In today's digital era, prior testing before software goes live is imperative, as its failure could damage a company's business and reputation. Considering fleeting brand loyalty today, negative user reactions can lead to user migration as well.
These potential consequences carry more significance than the technical malfunction, said observers who unanimously stressed the importance of software testing.
The approach of "test early, test often" is unfortunately not adhered to by most companies, and test efforts are usually left to the last minute, said Jeff Findlay, senior solution architect, Asia-Pacific and Japan at Micro Focus. Companies hence struggle to test critical functionalities and transactions before the software's release date.
Ray Wang, principal analyst and CEO of Constellation Research, added that even if companies acknowledge that getting software right is critical, they do so in "faster, better, cheaper" mode. This limits the possibility of software failure but also the foresight and preparation for unexpected glitches in real life.
"Testing has to be elevated into a science and not an art", Wang said, adding that only a handful of companies actually get this point of integrated, agile development. These companies build test plans side by side with functional specs, which takes more time to plan, but results in fewer bugs and errors, the analyst said.
"Just because you've counted all the trees doesn't mean you've seen the forest," said Rameshwar Vyas, CEO of Ranosys Technologies which offers software testing services. Companies should always bear this in mind while making a testing roadmap for any software release. Change management and risk management are also integral parts of the overall plan, so that all test cases regarding what the software is not supposed to do are covered as well, he advised.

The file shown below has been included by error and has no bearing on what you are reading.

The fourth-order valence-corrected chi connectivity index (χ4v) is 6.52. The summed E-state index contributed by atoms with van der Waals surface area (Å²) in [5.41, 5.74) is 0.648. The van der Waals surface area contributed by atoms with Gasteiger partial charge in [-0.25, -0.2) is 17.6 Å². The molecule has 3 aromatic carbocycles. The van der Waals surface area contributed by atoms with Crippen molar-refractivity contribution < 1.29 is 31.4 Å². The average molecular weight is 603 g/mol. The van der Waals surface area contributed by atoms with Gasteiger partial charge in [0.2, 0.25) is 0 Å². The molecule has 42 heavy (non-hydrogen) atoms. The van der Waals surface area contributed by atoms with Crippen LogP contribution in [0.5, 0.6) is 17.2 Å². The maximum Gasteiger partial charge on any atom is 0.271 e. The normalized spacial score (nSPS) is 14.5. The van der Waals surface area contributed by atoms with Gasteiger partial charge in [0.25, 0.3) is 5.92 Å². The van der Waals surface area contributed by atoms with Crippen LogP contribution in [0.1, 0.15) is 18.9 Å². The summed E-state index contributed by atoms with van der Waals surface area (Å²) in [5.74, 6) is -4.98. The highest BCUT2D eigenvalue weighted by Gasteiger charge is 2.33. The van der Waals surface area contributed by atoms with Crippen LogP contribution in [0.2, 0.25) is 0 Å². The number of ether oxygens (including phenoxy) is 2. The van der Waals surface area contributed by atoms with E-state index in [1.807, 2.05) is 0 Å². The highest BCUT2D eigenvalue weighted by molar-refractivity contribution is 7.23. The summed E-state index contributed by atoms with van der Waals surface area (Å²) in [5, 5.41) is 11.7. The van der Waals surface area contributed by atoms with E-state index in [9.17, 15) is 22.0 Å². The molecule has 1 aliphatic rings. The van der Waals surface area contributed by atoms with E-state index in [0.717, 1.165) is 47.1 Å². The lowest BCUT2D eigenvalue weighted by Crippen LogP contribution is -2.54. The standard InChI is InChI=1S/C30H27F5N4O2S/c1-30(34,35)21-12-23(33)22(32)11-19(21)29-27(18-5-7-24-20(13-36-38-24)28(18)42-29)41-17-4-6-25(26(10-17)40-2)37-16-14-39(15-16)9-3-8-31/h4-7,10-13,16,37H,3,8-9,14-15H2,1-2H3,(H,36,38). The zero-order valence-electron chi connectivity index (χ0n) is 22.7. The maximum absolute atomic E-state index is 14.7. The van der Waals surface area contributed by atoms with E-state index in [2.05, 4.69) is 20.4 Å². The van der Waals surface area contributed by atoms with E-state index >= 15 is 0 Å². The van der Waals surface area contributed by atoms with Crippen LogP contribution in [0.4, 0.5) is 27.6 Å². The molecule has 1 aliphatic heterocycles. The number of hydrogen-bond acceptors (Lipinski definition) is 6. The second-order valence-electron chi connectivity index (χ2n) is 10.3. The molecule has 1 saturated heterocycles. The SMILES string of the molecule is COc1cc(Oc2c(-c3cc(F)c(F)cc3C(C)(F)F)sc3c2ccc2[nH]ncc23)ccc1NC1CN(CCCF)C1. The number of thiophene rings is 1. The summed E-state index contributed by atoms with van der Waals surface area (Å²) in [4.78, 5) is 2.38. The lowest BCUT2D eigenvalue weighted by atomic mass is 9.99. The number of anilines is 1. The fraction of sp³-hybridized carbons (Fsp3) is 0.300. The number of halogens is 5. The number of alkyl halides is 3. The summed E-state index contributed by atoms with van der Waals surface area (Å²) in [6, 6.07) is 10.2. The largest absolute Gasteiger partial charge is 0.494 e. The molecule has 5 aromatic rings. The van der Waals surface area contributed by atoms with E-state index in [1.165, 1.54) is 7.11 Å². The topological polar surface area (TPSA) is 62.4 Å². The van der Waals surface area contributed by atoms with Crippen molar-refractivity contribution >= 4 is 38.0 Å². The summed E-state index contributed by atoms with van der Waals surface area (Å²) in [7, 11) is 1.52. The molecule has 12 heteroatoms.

Findlay emphasized that companies must ensure that what they test meets business requirements, which should be clearly defined, validated by all the stakeholders and kept in a central repository. Companies usually write disparate documents describing requirements differently and multiple times, resulting in a variety of interpretations which in turn leads to application failure and expensive rework, he explained.
These comments come after U.S. trading company Knight Capital Group made a trading loss of US$440 million after a botched software update made several erroneous orders on the New York Stock Exchange (NYSE) last Wednesday--and had to be bailed out with a financial lifeline. Barely a week later in Asia, the Tokyo Stock Exchange (TSE) experienced a computer failure in its backup systems which halted derivatives trading for 95 minutes on Tuesday.
How much is enough
How companies should gauge the amount and length of software testing to avoid such incidents boils down to how they associate the risk with a particular functions of the application, said Findlay.
It is important to understand the impact of failure on the business, and working backwards, mitigate those risks by ranking each test as early as possible so as to align these tests with the business requirement that drives them, the Micro Focus executive explained.
When transactions are critical to business success, they must be thoroughly tested from both a functional and nonfunctional perspective, he noted. This is to see if the application correctly performs the transaction in a timely fashion for all users, regardless of how they access the application.
Tests associated with non-critical aspects of an application don't require the same rigor and less testing is acceptable, since the business will not be seriously impacted in the event of failure, he added.
Even after the software goes live, continuous and regular testing of its critical transactions is important, Findlay noted. To facilitate this, automated tests should be developed as early as possible and re-run regularly to ensure development efforts don't break the application. These automated tests should cover the developer's code, functionality of key transactions and application performance, he advised.